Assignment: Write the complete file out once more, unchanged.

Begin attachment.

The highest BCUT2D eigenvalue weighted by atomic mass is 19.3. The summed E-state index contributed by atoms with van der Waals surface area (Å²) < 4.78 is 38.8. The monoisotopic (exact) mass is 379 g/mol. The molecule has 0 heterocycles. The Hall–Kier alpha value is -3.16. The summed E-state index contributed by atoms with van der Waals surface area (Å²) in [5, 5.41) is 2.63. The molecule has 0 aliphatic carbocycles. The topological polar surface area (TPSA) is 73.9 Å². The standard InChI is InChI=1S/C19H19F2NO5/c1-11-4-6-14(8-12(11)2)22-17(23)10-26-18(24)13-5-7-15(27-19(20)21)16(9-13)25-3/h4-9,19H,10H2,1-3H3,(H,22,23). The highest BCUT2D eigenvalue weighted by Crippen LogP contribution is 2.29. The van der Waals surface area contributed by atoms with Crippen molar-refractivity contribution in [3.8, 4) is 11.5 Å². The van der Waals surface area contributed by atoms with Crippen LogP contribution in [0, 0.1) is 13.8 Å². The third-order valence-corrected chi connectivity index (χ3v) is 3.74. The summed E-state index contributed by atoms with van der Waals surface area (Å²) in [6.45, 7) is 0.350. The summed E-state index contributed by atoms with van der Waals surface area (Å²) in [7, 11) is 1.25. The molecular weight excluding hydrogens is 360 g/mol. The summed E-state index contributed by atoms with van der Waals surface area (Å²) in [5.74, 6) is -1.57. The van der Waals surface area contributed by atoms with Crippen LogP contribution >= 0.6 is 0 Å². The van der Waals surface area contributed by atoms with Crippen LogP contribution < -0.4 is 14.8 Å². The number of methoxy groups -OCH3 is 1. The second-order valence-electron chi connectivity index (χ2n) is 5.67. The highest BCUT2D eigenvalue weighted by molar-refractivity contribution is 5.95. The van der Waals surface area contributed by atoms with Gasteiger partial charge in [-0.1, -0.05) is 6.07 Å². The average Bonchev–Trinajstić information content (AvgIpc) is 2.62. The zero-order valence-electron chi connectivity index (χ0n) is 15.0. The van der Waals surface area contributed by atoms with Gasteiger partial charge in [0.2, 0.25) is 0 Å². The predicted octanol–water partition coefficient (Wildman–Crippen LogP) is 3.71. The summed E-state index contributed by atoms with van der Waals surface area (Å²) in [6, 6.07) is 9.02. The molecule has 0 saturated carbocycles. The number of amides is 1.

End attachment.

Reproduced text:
The highest BCUT2D eigenvalue weighted by atomic mass is 19.3. The summed E-state index contributed by atoms with van der Waals surface area (Å²) < 4.78 is 38.8. The monoisotopic (exact) mass is 379 g/mol. The molecule has 0 heterocycles. The Hall–Kier alpha value is -3.16. The summed E-state index contributed by atoms with van der Waals surface area (Å²) in [5, 5.41) is 2.63. The molecule has 0 aliphatic carbocycles. The topological polar surface area (TPSA) is 73.9 Å². The standard InChI is InChI=1S/C19H19F2NO5/c1-11-4-6-14(8-12(11)2)22-17(23)10-26-18(24)13-5-7-15(27-19(20)21)16(9-13)25-3/h4-9,19H,10H2,1-3H3,(H,22,23). The highest BCUT2D eigenvalue weighted by Crippen LogP contribution is 2.29. The van der Waals surface area contributed by atoms with Crippen molar-refractivity contribution in [3.8, 4) is 11.5 Å². The van der Waals surface area contributed by atoms with Crippen LogP contribution in [0, 0.1) is 13.8 Å². The third-order valence-corrected chi connectivity index (χ3v) is 3.74. The summed E-state index contributed by atoms with van der Waals surface area (Å²) in [6.45, 7) is 0.350. The summed E-state index contributed by atoms with van der Waals surface area (Å²) in [7, 11) is 1.25. The molecular weight excluding hydrogens is 360 g/mol. The summed E-state index contributed by atoms with van der Waals surface area (Å²) in [5.74, 6) is -1.57. The van der Waals surface area contributed by atoms with Crippen LogP contribution >= 0.6 is 0 Å². The van der Waals surface area contributed by atoms with Crippen LogP contribution < -0.4 is 14.8 Å². The number of methoxy groups -OCH3 is 1. The second-order valence-electron chi connectivity index (χ2n) is 5.67. The highest BCUT2D eigenvalue weighted by molar-refractivity contribution is 5.95. The van der Waals surface area contributed by atoms with Gasteiger partial charge in [-0.1, -0.05) is 6.07 Å². The average Bonchev–Trinajstić information content (AvgIpc) is 2.62. The zero-order valence-electron chi connectivity index (χ0n) is 15.0. The van der Waals surface area contributed by atoms with Gasteiger partial charge in [0.2, 0.25) is 0 Å². The predicted octanol–water partition coefficient (Wildman–Crippen LogP) is 3.71. The summed E-state index contributed by atoms with van der Waals surface area (Å²) in [6, 6.07) is 9.02. The molecule has 0 saturated carbocycles. The number of amides is 1.